Is your seafood sea turtle-friendly?

(the below is an extended version of a blog that appeared online 6 April 2010 at National Geographic News Watch)

During their decades-long lives, sea turtles must endure a ceaseless gauntlet of predators – beaked, toothed, clawed, and thumbed – and human-made hazards like coastal development and plastic trash posing as prey. Unfortunately, even if they succeed in evading these threats, millions of sea turtles worldwide, are unable to avoid falling victim to the most serious, acute threat they face today: fisheries bycatch. The global race to feed a growing global appetite for seafood is causing significant declines not only in fish stocks, but also in accidentally caught species like sea turtles.

I vividly remember seeing the harmful impact of bycatch on one of these magnificent creatures during a nocturnal patrol in Costa Rica a few years ago. With our headlamps flashing erratically and the deafening surf pounding, a team of biologists, park rangers, and volunteers went to work to address a life-threatening condition being suffered by a 500-pound expectant mother. This hulking leatherback turtle, whose sleek, teardrop form mirrored the Milky Way’s brilliance, had an enormously thick bramble of plastic fishing line wrapped around her right front flipper that was greatly hindering her mobility and her ability to make a nest.

We worked quickly. Knives sawing and hands flying about, we cut the line piece by piece until we freed the turtle’s tree trunk-sized limb from the monofilament shackle. Over many days, if not weeks, the line had slowly cut through three inches of skin, muscle, and sinew.

After being freed, the turtle successfully laid her eggs. When she returned every ten days to repeat the feat, we observed that – incredibly – the wound progressively healed to the point that the only vestige of her injury was a pinkish-white scar.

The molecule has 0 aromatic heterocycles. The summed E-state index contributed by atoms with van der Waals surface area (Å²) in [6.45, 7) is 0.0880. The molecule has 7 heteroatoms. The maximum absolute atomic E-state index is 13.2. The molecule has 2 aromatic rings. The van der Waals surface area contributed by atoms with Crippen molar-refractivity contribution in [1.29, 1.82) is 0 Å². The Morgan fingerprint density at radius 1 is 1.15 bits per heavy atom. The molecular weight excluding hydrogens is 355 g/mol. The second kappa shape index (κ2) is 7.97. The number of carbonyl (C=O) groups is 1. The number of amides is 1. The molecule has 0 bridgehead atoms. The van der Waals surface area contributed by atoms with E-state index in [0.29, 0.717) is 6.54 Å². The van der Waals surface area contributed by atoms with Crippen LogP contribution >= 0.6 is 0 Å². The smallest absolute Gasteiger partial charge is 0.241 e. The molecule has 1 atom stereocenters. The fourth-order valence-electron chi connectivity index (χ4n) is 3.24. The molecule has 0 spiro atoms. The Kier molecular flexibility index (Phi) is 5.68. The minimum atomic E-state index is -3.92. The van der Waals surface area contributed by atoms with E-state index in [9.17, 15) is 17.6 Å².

But she was one of the lucky ones.

Countless turtles and other animals fail to escape the threat of bycatch. This occurs when fishing gear accidentally ensnares, entangles, or envelops species that are not the intended catch. In addition to turtles, staggering numbers of marine mammals, seabirds, and sharks – and several million tonnes of non-target fish bycatch – are incidentally captured in fishing operations around the world each year.

In a study released this week in the journal Conservation Letters and led by Conservation International and Duke University’s Center for Marine Conservation, my co-authors and I report on the first global synthesis of all reported bycatch of sea turtles in major categories of fishing gear: gillnets, which are large net-curtains hanging in the water to entangle fish and other creatures; longlines, which string together thousands of baited hooks, usually set to catch tuna, swordfish, and mahi-mahi; and trawls, which are large, bag-shaped nets dragged through the water to scoop up shrimp and anything else in their path.

We tallied all reported sea turtle bycatch from 1990 to 2008, and found that approximately 85,000 sea turtles were caught accidentally in these fishing gears. At first glance, this might seem like a big number – until we consider that typical bycatch reports only cover a miniscule proportion (around 1%) of the total fleet, and most bycatch reports come from large, industrial fishing operations. That means that reports of bycatch in small-scale operations, which account for roughly 99% of the world’s fishers, are essentially non-existent.  So in fact, we speculate that the true total of bycaught turtles during this period was not in the tens of thousands, but rather in the millions…at least.

Bycatch is to the world’s oceans what clear-cutting is to tropical forests: It depletes marine biodiversity, weakens ecosystem health and function, and diminishes production of ecosystem services to humans who depend on them. Bycatch reduction – and sound fisheries management more broadly – are paramount to restoring and maintaining robust marine ecosystems. I won’t sugar-coat it though: the scope and variability of the challenges are daunting.